The Writer’s Tools

Word document has always been the go to tool for any kinds of writing, period.  OK, I have been gradually using Google Docs more often, but it is essentially the same as MS Word.

With this digital writing tool comes a big problem – I have lost my ability to spell even the most basic words.  I can type spell them but I cannot spell spell them…

I remember a cold winter in 2005, I was a first year university student, my first ever proper university essay, I can’t even remember what the topic was nor doesn’t it matter.  What matters is that it was a long one and my tutor, Dallas Seitz, whom I am forever indebted to, told me to ignore the world’s negative criticism on me and just roll with my ideas and believes, but this is a story for another time.  The first gift Dallas gave me, which to be honest, took me years and years to appreciate, was that he wanted my (our) first ever proper university essay to be written with a pen on a piece of paper. That’s right, pen and paper, no computer, no typing, no cheating.

“I don’t care if your handwriting and your submission is full of mistakes that have been crossed out, but if you submit your essay nicely typed up, I will fail you without reading it.”  Says Dallas

It surely sounded like a thread and it was fully intended to be a thread, but every time I encounter a writer’s block, I can hear Dallas whispering to my ears, “Pen and paper!”

He is right, using pen and paper does seem to help me with really nailing down my ideas.  I think it’s the fact that I can’t keep typing and deleting what I have just written, it is a completely linear process, there isn’t an undo button, my ‘mistakes’ are all there staring right at my face.  More importantly, holding a pen seems to give me some sort of magical thinking power that a keyboard and a mouse can’t.

So I did a little experiment with this writing unit – I was very stuck with writing an outline that is coherent, I kept writing and deleting what I had written on the same word document, I then opened a new word document and called it draft 2, and then there was draft 3, draft 4… I was at my wits end, so I reached for a notepad and a pen.  All of a sudden, my ideas came flooding in. What I have noticed as well though, writing with pen and paper isn’t a linear process at all, I was able to go back and forth much more freely than writing on a computer, I can put my pages next to each other and shuffle them around, I could add notes and thoughts and draw next to my own writings.  OK, granted, I could probably do the same on a computer, but how many clicks do I need before I can highlight a sentence on a word document? And where is that add comment function? It’s just too much distraction during crunch time!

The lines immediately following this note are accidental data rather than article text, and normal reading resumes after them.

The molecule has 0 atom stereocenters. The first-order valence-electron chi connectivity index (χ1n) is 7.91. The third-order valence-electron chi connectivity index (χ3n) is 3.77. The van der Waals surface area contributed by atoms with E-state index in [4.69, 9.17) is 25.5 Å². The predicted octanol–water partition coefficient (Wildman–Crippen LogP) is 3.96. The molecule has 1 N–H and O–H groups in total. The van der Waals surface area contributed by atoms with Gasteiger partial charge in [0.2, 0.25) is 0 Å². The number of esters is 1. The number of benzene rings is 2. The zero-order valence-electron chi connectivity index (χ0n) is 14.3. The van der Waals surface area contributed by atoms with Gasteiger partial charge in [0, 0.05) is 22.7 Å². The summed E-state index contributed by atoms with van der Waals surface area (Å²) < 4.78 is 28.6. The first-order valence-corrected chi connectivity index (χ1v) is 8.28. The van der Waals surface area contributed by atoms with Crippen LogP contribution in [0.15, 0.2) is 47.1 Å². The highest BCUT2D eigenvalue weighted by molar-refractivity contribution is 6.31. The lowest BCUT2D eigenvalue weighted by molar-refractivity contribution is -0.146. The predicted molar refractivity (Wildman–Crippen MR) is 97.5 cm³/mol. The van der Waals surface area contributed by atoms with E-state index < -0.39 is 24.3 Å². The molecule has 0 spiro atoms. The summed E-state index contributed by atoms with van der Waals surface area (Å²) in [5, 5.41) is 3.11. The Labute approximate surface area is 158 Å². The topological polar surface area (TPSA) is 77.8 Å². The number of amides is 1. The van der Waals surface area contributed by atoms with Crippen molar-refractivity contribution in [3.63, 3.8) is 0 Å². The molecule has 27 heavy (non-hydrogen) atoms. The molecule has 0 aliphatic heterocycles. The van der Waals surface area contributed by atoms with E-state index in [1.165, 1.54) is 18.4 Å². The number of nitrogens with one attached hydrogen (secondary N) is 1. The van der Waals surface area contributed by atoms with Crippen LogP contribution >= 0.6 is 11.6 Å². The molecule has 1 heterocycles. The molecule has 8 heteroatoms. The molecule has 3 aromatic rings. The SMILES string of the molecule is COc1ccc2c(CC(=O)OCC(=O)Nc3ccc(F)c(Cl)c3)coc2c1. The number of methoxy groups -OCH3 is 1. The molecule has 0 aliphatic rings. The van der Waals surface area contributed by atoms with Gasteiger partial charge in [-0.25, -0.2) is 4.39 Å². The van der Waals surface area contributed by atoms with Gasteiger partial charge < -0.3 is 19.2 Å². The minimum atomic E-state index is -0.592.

Don’t get me wrong, I am still very much in love with Google Doc because it’s live and I shall never lose any of my writing.  I could just log onto any computer and carry on writing, but whenever I am writing on a computer, I become a lot more serious but not in a productive way, I also have the urge to keep changing and editing and I have a habit of playing with different fonts and formats and using different colours to highlight sentences… it’s kind of fun, it makes me feel I am actually doing something.

There is also another tool I want to talk about, one that I never thought I’d ever need – a screenwriting tool.  Now, the article I am writing is based on a conversation with myself, so I had long thought that maybe a screenwriting software would be worth giving a go.  After some research, I decided to try a software called Highland, it is a rather minimalist screenwriting app that is developed by working screenwriters – there isn’t any fancy interface, there isn’t very many fancy formatting options, users would have to learn some basic commands such as using capital letter for the characters names, using + to highlight sentences and if you want to have you text larger like a topic or header, then you’d have to start the text with a #.  It took me less than 20 minutes to get used to it and oh my god, it’s a brand new world for me. No more excuses to distract myself, no more playing with the format. Most importantly, the app kind of makes me feel like a writer so I just keep on writing and writing and writing. I actually found a newly refreshed energy to write.

So I ended up with three very different versions of my outlines that essentially are all talking about the same thing:

Pen and paper:  It’s all about me, what I want, what I need.  I am right and I am right and you are definitely wrong.

Word docs – The most level headed version, let’s see what other people have to say about my ideas and they are probably right and I am probably not entirely right. I felt like an referee, an administrators rather than a writer.

Highland screenwriting app – I feel like a storyteller, I present a story along with facts and some wits here and there.

None of these tools is a clear winner and I think they serve different purposes at different stages of my writing.  I am glad I have once again found my love of using pen and paper, I am also very glad that I have found a screenwriting software that gives very little distraction and so far Highland is the most productive writing tool for me, the good kind of productive.  

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